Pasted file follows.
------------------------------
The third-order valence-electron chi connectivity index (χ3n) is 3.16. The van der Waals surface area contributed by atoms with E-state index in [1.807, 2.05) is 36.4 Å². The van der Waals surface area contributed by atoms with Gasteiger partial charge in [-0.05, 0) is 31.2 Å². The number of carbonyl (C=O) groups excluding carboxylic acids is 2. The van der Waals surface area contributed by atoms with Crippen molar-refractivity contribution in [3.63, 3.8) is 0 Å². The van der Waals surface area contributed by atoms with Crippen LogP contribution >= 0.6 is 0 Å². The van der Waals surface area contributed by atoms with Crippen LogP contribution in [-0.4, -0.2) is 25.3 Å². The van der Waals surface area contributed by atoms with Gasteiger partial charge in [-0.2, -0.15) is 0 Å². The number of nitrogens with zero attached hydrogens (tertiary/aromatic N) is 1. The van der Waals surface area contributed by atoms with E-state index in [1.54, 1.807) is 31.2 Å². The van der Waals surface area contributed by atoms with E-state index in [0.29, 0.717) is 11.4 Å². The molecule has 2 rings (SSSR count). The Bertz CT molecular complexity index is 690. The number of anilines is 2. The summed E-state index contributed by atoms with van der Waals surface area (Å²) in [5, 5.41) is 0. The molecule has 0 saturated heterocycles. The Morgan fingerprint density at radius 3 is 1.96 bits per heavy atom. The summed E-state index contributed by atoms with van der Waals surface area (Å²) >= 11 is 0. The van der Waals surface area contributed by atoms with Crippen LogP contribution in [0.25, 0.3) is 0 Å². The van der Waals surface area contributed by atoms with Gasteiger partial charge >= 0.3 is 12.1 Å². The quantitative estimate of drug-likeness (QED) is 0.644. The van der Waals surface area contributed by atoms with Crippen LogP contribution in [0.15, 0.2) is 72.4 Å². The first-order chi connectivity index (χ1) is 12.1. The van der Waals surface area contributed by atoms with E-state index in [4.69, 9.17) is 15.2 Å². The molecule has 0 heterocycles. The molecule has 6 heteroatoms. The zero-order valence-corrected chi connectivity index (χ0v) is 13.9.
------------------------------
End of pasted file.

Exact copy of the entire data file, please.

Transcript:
The third-order valence-electron chi connectivity index (χ3n) is 3.16. The van der Waals surface area contributed by atoms with E-state index in [1.807, 2.05) is 36.4 Å². The van der Waals surface area contributed by atoms with Gasteiger partial charge in [-0.05, 0) is 31.2 Å². The number of carbonyl (C=O) groups excluding carboxylic acids is 2. The van der Waals surface area contributed by atoms with Crippen molar-refractivity contribution in [3.63, 3.8) is 0 Å². The van der Waals surface area contributed by atoms with Crippen LogP contribution >= 0.6 is 0 Å². The van der Waals surface area contributed by atoms with Crippen LogP contribution in [-0.4, -0.2) is 25.3 Å². The van der Waals surface area contributed by atoms with Gasteiger partial charge in [-0.2, -0.15) is 0 Å². The number of nitrogens with zero attached hydrogens (tertiary/aromatic N) is 1. The van der Waals surface area contributed by atoms with E-state index in [1.54, 1.807) is 31.2 Å². The van der Waals surface area contributed by atoms with E-state index in [0.29, 0.717) is 11.4 Å². The molecule has 2 rings (SSSR count). The Bertz CT molecular complexity index is 690. The number of anilines is 2. The summed E-state index contributed by atoms with van der Waals surface area (Å²) in [5, 5.41) is 0. The molecule has 0 saturated heterocycles. The Morgan fingerprint density at radius 3 is 1.96 bits per heavy atom. The summed E-state index contributed by atoms with van der Waals surface area (Å²) >= 11 is 0. The van der Waals surface area contributed by atoms with Crippen LogP contribution in [0.25, 0.3) is 0 Å². The van der Waals surface area contributed by atoms with Gasteiger partial charge >= 0.3 is 12.1 Å². The quantitative estimate of drug-likeness (QED) is 0.644. The van der Waals surface area contributed by atoms with Crippen LogP contribution in [0.15, 0.2) is 72.4 Å². The first-order chi connectivity index (χ1) is 12.1. The van der Waals surface area contributed by atoms with E-state index in [4.69, 9.17) is 15.2 Å². The molecule has 0 heterocycles. The molecule has 6 heteroatoms. The zero-order valence-corrected chi connectivity index (χ0v) is 13.9.